(John Lennon/Paul McCartney)
This song was initially written by Paul McCartney at his father’s house in Cheshire and is said to have references to his relationship and a possible disagreement with the actress Jane Asher. He then went to John Lennon to finish the song and the way it went according to him, when Playboy interviewed in 1980, was that Paul wrote the “real optimistic” side of the lyrics, while his were more “impatient”. Paul McCartney said “we wrote the middle together” and John Lennon said that he “did the middle eight”. George Harrison suggested a “waltz-time” section during the session.
It was recorded on 20 October 1965 during the same times as the sessions for Rubber Soul and was released as a Double A-Side with “Daytripper”. “We Can Work It Out” proved to be the most popular of the two. It reached the No. 1 position in the UK and set the record of six consistent No. 1 releases in the US. That record was later matched by the Bee Gees and broken by Whitney Houston. The three accompanying promo films had John Lennon sitting at the harmonium, which he plays on the verses of the song.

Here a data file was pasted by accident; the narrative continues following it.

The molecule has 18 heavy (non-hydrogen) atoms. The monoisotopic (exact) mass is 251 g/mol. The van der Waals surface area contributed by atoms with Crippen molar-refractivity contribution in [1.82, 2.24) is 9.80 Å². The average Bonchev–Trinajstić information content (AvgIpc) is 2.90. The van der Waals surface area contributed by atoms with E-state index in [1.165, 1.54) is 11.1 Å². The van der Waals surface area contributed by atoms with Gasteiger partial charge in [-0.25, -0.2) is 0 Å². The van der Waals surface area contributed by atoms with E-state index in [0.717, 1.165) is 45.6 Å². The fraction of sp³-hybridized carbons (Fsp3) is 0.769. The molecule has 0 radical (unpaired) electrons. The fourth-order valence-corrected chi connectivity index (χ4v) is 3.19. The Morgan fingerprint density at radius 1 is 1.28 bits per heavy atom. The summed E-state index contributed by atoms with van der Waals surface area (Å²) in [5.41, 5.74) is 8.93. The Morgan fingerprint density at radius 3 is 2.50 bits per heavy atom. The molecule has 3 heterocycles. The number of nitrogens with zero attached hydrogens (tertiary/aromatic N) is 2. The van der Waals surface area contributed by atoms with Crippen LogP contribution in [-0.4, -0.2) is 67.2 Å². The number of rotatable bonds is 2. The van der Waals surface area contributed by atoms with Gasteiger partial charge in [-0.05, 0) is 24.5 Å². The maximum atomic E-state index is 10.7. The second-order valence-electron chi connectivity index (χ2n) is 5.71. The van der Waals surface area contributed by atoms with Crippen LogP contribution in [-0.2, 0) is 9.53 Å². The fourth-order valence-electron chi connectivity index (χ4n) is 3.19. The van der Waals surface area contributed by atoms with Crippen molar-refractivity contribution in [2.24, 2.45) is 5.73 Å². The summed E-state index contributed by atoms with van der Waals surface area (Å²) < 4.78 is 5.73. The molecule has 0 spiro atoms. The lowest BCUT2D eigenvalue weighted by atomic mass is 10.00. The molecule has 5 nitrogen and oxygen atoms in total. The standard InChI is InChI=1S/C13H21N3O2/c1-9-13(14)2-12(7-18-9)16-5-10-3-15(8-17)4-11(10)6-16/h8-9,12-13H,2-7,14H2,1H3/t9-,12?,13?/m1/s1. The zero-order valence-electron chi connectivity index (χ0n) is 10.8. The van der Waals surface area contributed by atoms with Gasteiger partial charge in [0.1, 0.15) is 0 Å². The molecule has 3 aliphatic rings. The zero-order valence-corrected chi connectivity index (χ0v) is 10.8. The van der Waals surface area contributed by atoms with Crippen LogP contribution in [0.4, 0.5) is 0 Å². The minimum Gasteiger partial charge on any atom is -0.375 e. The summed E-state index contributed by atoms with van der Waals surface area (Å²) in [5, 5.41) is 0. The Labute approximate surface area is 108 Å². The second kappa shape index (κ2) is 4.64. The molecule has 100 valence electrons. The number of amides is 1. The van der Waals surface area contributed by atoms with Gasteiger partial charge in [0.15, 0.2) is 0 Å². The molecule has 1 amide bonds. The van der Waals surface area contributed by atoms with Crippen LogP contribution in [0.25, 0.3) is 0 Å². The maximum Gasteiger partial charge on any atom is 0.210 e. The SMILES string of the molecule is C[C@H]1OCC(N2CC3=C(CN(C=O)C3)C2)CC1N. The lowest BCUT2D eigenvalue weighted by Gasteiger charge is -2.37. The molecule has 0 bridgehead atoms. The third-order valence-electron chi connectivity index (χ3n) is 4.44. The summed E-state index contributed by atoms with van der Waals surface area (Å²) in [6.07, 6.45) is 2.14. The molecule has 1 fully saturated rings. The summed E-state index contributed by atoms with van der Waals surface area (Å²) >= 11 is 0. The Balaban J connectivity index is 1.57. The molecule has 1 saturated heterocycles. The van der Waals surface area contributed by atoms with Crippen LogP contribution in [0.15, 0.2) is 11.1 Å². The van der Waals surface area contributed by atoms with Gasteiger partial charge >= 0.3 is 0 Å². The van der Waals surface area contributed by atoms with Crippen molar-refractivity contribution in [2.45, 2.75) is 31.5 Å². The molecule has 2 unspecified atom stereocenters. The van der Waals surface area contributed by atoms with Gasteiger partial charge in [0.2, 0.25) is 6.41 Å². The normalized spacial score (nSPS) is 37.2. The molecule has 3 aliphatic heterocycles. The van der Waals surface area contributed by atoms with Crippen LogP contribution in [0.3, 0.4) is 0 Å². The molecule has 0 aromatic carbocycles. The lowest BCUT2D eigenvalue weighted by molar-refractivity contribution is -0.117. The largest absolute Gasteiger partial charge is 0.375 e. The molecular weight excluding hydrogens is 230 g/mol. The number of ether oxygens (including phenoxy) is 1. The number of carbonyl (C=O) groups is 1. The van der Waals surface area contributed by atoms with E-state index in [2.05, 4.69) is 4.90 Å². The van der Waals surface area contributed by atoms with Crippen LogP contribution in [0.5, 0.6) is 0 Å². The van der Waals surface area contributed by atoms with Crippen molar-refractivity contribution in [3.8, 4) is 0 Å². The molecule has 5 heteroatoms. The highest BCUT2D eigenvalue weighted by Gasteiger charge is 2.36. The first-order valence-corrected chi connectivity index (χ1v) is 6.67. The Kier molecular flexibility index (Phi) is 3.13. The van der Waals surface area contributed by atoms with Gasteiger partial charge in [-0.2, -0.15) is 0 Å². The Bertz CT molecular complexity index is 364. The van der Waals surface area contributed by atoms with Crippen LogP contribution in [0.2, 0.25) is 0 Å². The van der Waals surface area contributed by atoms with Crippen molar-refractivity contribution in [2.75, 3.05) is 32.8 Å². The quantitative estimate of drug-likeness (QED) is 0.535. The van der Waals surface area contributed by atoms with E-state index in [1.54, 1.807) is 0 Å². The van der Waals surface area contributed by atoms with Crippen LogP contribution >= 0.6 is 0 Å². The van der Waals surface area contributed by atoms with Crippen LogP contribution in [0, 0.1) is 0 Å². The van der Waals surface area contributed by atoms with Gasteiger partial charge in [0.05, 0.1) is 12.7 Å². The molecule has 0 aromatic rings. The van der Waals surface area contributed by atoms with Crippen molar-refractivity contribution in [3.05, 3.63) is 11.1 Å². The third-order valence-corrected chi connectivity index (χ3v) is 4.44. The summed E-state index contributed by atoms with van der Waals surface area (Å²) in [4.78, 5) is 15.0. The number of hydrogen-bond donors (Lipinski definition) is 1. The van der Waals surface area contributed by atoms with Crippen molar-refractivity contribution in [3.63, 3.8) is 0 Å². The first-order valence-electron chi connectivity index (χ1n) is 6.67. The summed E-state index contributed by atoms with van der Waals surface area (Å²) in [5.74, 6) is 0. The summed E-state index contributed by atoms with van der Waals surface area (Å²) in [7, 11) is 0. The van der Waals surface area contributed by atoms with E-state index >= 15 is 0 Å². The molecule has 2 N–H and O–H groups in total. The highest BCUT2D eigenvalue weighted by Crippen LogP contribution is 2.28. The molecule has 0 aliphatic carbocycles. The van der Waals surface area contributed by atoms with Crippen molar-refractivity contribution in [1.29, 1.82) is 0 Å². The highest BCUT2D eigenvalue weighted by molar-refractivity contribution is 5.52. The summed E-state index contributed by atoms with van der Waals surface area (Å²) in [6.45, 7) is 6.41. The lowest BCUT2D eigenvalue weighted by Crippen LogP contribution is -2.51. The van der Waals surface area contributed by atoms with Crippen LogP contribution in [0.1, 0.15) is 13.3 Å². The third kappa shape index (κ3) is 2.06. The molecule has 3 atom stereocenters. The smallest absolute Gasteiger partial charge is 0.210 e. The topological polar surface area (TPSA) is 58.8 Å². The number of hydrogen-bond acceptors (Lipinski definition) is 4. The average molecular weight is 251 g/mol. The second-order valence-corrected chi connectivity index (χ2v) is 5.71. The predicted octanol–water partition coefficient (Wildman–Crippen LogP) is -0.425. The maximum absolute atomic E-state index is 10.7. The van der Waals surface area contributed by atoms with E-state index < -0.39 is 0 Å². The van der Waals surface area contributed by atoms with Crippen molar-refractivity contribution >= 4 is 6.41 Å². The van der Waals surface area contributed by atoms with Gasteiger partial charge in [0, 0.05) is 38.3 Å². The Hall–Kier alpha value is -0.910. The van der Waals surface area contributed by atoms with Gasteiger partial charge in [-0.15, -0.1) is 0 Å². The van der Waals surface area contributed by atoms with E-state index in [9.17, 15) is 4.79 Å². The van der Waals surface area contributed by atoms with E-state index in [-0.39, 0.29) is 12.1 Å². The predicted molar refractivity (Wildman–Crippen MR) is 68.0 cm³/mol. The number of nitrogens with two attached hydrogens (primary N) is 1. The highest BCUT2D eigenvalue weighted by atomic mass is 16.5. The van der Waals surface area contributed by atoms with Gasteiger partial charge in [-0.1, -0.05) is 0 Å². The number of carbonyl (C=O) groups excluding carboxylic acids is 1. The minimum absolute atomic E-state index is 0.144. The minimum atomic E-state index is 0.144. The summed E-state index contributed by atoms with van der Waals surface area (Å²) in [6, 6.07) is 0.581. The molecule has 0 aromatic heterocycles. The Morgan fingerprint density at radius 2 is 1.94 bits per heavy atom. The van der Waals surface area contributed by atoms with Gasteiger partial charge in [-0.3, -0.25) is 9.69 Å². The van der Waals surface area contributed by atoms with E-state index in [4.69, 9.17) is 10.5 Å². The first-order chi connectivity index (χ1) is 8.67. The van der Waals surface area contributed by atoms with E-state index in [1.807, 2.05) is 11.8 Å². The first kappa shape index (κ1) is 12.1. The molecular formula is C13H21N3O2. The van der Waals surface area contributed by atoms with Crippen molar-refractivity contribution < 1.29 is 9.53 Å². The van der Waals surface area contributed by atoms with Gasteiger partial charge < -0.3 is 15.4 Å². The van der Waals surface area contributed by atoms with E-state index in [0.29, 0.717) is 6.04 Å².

Since the year after its release it has been recorded by countless other artists that include Petula Clark, Deep Purple, Humble Pie, The Four Seasons and Chris de Burgh as a few of many and Stevie Wonder’s cover of it earned him a Grammy nomination in 1972. In 1991, Paul McCartney performed it for MTV Unplugged.
The song has been referenced in movies the include Guess Who’s Coming to Dinner and National Lampoon’s Loaded Weapon 1.
Stars on 45 recordings
Medley: Intro “Venus” – Sugar Sugar – No Reply – I’ll Be Back – Drive My Car – Do You Want to Know a Secret – We Can Work it Out – I Should Have Known Better – Nowhere Man – You’re Going to Lose That Girl – Stars on 45 (Jeff Barry/Martin Duiser/Jaap Eggermont/Andy Kim/Robbie van Leeuwen/John Lennon/Paul McCartney)